This one's inspired by one of Brené Brown's Daring Greatly read-alongs. It's about paying attention to the gap between your aspirational goals and actual behavior and values. Here are some strategies you can apply to various topics.
1st Question: How do you want to feel?
If it's joyful, get clear on what makes you feel joyful. If it's abundant, get clear on when you feel abundant. If it's balanced, get clear on what makes you feel balanced.
How can you get clear?
Pay attention, write a list, align your values, and make the choice.
What are you doing when you're the happiest?
Be mindful when you're happy and figure out which choices got you there. Do they have to do with buying gadgets or spending quality time? Reading a book or going to a party? Might take a few months of observation and becoming aware, but it's well worth the effort.
What are you doing when you're the most generous?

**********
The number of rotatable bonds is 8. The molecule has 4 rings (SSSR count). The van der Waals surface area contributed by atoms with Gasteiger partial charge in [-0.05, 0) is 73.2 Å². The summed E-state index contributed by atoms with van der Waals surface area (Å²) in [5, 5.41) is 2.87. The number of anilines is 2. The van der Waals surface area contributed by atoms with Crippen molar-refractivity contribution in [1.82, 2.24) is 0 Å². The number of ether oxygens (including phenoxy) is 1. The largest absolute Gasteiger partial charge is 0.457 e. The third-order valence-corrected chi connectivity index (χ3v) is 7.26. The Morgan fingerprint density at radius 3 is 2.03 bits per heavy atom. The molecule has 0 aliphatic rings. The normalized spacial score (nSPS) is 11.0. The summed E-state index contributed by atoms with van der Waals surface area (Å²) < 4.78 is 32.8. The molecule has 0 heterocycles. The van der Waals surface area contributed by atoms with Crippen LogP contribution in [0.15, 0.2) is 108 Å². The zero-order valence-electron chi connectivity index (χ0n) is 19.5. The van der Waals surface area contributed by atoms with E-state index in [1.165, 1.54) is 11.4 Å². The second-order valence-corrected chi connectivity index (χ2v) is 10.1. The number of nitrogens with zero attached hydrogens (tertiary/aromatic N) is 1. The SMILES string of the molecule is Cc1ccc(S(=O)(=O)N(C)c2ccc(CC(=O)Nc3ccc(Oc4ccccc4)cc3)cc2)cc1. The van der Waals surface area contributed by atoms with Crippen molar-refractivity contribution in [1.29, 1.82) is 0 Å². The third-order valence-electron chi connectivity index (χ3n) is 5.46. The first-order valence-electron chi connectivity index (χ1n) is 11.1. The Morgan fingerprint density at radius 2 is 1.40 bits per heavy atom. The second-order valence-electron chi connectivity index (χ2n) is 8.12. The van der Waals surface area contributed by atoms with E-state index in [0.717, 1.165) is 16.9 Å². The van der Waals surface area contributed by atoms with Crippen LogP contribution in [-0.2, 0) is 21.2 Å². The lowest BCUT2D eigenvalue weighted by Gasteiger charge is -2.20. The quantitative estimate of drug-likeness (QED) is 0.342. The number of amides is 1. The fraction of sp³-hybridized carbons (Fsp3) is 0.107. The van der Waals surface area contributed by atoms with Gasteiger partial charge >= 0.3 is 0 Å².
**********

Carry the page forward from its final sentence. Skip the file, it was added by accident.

What are you doing when you're feeling balanced?
Next step: assess if your values align with what brings you joy.
What level or importance are you allocating to the actions that go you to feel what you wanted to feel? How much of a distance or congruence is there between what you think makes you happy, what actually makes you happy, and what you do?
It's your choice.
Remember it's ok to work at it. It doesn't have to be perfect from Day 1. When you compare yourself to others, know that you are enough, no matter where you are. In fact, try to compare yourself to an earlier version of yourself, and acknowledge how far you've come.
There was an episode in The Cosby Show where Denise wanted to be a teacher. She had a conversation with a teacher at their kitchen table, and it became clear that Denise hadn't really thought things through. She'd have to go back to school, study, get a degree, pay her dues, work for years before getting paid. I think it was Mercedes Ruehl who had the line, "people have to work really hard to make things look easy".
Don't let anybody fool you into thinking that it's all talent, or that what you want isn't worth working for.
Image by raghavvidya, Flickr, Creative Commons License.